Israel’s most notorious anti-Arab politician and provocateur, Avigdor Lieberman, spoke at Brookings’ Saban Center Forum in Washington, DC this past weekend. It will probably come as a surprise to most Americans that such a man could rise to the position of Israel’s deputy prime minister and the minister for strategic affairs. He is Israel’s David Duke and yet he was feted in New York and Washington during his visit here.
Initial reporting indicated that Henry Kissinger would chair Lieberman’s session. No surprise there. Both men are advocates of a “land swap” between Israelis and Palestinians, a euphemism for the ethnic cleansing of Arabs from Israel. Kissinger’s office, however, claims to have sent its regrets to the exclusive gathering.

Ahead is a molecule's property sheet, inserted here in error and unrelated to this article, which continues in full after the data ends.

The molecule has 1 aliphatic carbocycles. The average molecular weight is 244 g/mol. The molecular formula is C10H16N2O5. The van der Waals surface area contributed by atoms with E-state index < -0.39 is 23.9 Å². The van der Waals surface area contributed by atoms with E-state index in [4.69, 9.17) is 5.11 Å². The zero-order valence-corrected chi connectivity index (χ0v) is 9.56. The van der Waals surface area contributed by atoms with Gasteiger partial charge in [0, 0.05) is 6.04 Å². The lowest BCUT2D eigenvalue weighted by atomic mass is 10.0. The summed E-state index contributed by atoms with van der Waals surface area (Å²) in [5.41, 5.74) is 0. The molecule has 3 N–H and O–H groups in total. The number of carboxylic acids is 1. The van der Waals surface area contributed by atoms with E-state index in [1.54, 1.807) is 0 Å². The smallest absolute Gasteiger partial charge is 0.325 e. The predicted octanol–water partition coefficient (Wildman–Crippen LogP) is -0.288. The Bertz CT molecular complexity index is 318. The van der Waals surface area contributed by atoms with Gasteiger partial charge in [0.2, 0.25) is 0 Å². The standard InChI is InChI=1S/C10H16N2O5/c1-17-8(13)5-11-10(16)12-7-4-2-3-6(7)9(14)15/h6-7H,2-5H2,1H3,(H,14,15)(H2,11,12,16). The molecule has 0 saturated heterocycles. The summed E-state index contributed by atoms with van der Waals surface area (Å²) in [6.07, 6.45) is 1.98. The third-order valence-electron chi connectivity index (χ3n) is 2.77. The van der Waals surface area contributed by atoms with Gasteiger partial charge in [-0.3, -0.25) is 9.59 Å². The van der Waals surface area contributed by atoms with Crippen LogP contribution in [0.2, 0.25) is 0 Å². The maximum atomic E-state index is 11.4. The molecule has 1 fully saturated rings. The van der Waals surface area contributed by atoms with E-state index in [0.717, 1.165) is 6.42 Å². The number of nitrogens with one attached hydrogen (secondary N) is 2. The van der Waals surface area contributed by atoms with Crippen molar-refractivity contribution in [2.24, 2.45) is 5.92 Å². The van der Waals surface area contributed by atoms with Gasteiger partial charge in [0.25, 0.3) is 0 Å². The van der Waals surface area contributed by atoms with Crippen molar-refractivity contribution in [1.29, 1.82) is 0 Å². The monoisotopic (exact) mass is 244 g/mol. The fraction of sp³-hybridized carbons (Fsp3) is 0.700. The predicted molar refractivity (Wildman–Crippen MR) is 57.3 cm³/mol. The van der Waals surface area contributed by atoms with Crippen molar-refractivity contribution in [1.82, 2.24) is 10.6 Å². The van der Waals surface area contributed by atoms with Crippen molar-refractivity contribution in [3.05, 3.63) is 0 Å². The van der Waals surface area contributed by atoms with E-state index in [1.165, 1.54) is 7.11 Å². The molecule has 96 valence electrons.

Lieberman far outstrips Kissinger in the force of his rhetoric with his calls to drown Palestinian prisoners in the Dead Sea, as reported in Ha’aretz, and his declaration that 90 percent of Arabs have no place in Israel but should “take their packages and go to hell.” Clearly, or so one would think, it is racist to strip a minority population of citizenship without that being the wish of the affected group. Indeed, there is no indication Arabs desire to leave Israel for a rump Palestinian state consigned to continual subjugation by Israel.
Nonetheless, Kissinger made his case for moving Arabs out of Israel in the Washington Post of Dec. 3, 2004. In exchange for “some 5 to 8 percent” of the West Bank, “Israel would transfer some of its current territory to the Palestinian state.” He advises transferring “territory with significant Arab populations from the northern part of Israel. Such a transfer would be symbolically more significant, but would also ease the demographic problem.” In other words, get the Arabs out of Israel and complete the ethnic cleansing begun by Israel in 1948 when some 700,000 Palestinians were expelled.